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Shane O'Brien has been punished by the Vancouver Canucks after what head coach Alain Vigneault said was a series of incidents.

O'Brien, who showed up late to Monday's practice and was kept off the ice, will not practice or play with the team until next week. He will not make the trip to California later this week, and head coach Alain Vigneault said the defenceman's place in the organization will be re-evaluated on Sunday.

"Obviously, there's more to this than just yesterday's incident," Vigneault said Tuesday before a home game against the Phoenix Coyotes. "I'm not a rookie at this."

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Vigneault said he was not "sending any messages," but refused to answer most questions about O'Brien's banishment. He said O'Brien status for road games in Los Angeles and Anaheim later this week could change if the team loses defencemen to injury.

On Monday, O'Brien skated on his own well before his teammates took the ice for pre-game preparations. Cryptically, teammates suggested it was not a leisurely glide across the ice.

"He's got a few extra pounds to lose," forward Alex Burrows quipped.

O'Brien was not made available to the media by the Canucks, but teammates Kyle Wellwood and Darcy Hordichuk said hockey players are often late to practice. But as Hordichuk so eloquently put it, there's a difference between being late and getting caught.

"Everybody is late once in a while, and players cover for them," said Wellwood, adding that bathroom breaks and interviews are often cited when a coach can't find a player at a prescribed time. "We couldn't cover this one up."

Canucks players are expected to arrive at GM Place one hour before practice begins. Wellwood described the team's atmosphere as "casual" when the tardiness is measured in minutes, but said that arriving less than one hour before practice is "playing with danger."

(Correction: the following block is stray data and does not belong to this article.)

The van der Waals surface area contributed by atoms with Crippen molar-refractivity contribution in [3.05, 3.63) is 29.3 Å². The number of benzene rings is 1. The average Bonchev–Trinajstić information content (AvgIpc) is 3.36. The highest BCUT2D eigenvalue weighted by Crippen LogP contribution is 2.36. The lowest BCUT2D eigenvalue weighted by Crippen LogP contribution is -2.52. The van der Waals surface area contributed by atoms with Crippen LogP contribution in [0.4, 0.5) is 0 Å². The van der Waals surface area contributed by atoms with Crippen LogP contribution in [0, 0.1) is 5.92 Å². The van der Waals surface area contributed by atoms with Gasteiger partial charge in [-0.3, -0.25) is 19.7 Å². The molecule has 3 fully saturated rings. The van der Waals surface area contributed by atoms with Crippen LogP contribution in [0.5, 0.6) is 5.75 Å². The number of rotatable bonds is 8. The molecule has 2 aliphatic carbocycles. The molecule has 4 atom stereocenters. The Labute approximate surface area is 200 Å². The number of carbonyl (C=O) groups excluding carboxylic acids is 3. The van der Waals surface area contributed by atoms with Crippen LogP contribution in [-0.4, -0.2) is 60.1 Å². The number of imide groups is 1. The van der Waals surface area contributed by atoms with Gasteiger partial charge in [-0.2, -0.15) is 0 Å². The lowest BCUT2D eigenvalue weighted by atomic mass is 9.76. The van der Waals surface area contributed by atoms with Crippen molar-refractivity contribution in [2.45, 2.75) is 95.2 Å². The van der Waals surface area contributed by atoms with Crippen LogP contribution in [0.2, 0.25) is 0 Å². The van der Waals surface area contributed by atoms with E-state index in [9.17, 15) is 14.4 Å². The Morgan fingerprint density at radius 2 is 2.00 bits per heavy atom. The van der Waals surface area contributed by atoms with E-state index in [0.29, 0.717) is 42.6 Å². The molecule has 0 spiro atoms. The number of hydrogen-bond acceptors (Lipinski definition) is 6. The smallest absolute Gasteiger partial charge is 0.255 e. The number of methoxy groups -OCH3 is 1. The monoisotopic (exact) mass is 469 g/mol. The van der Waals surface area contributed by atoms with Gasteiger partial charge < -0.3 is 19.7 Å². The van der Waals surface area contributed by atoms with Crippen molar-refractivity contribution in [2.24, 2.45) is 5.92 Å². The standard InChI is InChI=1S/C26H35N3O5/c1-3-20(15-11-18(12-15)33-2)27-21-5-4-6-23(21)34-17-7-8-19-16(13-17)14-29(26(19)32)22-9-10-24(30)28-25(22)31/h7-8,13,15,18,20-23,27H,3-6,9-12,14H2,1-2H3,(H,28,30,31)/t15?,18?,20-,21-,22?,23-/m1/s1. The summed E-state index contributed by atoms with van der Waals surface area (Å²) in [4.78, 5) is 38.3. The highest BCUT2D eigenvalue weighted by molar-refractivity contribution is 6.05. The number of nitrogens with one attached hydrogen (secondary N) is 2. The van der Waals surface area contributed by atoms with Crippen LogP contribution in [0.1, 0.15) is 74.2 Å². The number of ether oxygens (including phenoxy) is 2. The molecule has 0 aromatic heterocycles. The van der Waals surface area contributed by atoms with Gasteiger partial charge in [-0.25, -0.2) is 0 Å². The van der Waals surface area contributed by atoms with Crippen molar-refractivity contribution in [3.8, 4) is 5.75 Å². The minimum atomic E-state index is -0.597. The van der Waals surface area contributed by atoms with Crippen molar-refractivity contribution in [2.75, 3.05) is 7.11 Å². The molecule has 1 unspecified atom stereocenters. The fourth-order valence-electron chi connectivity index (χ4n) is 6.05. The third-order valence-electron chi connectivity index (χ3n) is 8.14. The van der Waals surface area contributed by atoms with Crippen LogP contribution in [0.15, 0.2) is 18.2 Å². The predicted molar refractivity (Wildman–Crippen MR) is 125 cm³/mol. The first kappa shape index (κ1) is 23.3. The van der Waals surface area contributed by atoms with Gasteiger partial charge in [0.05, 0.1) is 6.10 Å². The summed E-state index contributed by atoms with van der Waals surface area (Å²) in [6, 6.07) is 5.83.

O'Brien showed up roughly five minutes before the Canucks hit the ice on Monday.

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"It's a fairly serious offence - missing practice - we only have to be here a few hours a day," Wellwood added. "You don't want it, but at the end of the day, it could be something that motivates him."

Vigneault said O'Brien, 26, was not being suspended, suggesting that his situation is more along the lines of a healthy scratch for multiple games, and being left at home for a road trip. A message to O'Brien's agent, Ottawa-based Larry Kelly, was not immediately returned.

O'Brien's teammates spoke before Vigneault revealed his disciplinary measures, and most treated it as a light subject, fair game for teasing a well-liked member of the dressing room.

Hordichuk told a story from his junior days with the Western Hockey League's Saskatoon Blades, when he ignored a midnight curfew and went deer-hunting at 3 a.m. He shot his first deer, came back to the dressing room as a conquering hero, and was immediately informed by his head coach that he was being suspended for a game.

"I think I've been late before, but I don't think I've ever been caught," Hordichuk said. "There's a difference between being late and being caught."

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About the Author
B.C. sports correspondent

Based in Vancouver, Matthew spearheads the Globe's sports coverage in B.C., and spends most of his time with the NHL Canucks and CFL Lions. He has worked for four dailies and TSN since graduating from Carleton University's School of Journalism a decade ago, and has covered the Olympic Games, Super Bowls, Grey Cups, the Stanley Cup playoffs and the NBA Finals. More


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